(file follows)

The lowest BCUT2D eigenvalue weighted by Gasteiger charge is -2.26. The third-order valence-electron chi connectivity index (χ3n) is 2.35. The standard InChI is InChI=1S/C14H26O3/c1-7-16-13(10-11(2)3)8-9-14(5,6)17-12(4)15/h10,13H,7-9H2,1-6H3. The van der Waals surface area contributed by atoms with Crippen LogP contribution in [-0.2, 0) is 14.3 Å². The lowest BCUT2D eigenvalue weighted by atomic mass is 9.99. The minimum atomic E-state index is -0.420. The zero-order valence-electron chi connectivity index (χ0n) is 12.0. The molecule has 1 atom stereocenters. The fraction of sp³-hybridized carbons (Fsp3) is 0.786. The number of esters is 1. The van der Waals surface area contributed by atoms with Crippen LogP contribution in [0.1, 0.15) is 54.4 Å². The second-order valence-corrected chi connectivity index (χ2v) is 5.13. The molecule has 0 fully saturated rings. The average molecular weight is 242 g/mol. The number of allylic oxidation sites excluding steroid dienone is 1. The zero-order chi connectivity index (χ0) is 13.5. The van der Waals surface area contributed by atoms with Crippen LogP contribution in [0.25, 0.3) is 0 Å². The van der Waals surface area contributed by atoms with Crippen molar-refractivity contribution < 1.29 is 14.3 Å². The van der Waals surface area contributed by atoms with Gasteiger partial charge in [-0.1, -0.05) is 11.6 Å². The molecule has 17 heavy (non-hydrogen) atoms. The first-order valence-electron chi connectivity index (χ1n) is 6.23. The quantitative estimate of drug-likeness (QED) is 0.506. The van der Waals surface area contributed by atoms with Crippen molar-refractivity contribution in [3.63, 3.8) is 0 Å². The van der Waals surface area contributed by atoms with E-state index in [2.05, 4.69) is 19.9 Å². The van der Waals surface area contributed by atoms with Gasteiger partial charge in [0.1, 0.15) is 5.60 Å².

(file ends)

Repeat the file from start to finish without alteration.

The lowest BCUT2D eigenvalue weighted by Gasteiger charge is -2.26. The third-order valence-electron chi connectivity index (χ3n) is 2.35. The standard InChI is InChI=1S/C14H26O3/c1-7-16-13(10-11(2)3)8-9-14(5,6)17-12(4)15/h10,13H,7-9H2,1-6H3. The van der Waals surface area contributed by atoms with Crippen LogP contribution in [-0.2, 0) is 14.3 Å². The lowest BCUT2D eigenvalue weighted by atomic mass is 9.99. The minimum atomic E-state index is -0.420. The zero-order valence-electron chi connectivity index (χ0n) is 12.0. The molecule has 1 atom stereocenters. The fraction of sp³-hybridized carbons (Fsp3) is 0.786. The number of esters is 1. The van der Waals surface area contributed by atoms with Crippen LogP contribution in [0.1, 0.15) is 54.4 Å². The second-order valence-corrected chi connectivity index (χ2v) is 5.13. The molecule has 0 fully saturated rings. The average molecular weight is 242 g/mol. The number of allylic oxidation sites excluding steroid dienone is 1. The zero-order chi connectivity index (χ0) is 13.5. The van der Waals surface area contributed by atoms with Crippen LogP contribution in [0.25, 0.3) is 0 Å². The van der Waals surface area contributed by atoms with Crippen molar-refractivity contribution < 1.29 is 14.3 Å². The van der Waals surface area contributed by atoms with Gasteiger partial charge in [-0.1, -0.05) is 11.6 Å². The molecule has 17 heavy (non-hydrogen) atoms. The first-order valence-electron chi connectivity index (χ1n) is 6.23. The quantitative estimate of drug-likeness (QED) is 0.506. The van der Waals surface area contributed by atoms with Crippen molar-refractivity contribution in [3.63, 3.8) is 0 Å². The van der Waals surface area contributed by atoms with E-state index in [2.05, 4.69) is 19.9 Å². The van der Waals surface area contributed by atoms with Gasteiger partial charge in [0.1, 0.15) is 5.60 Å².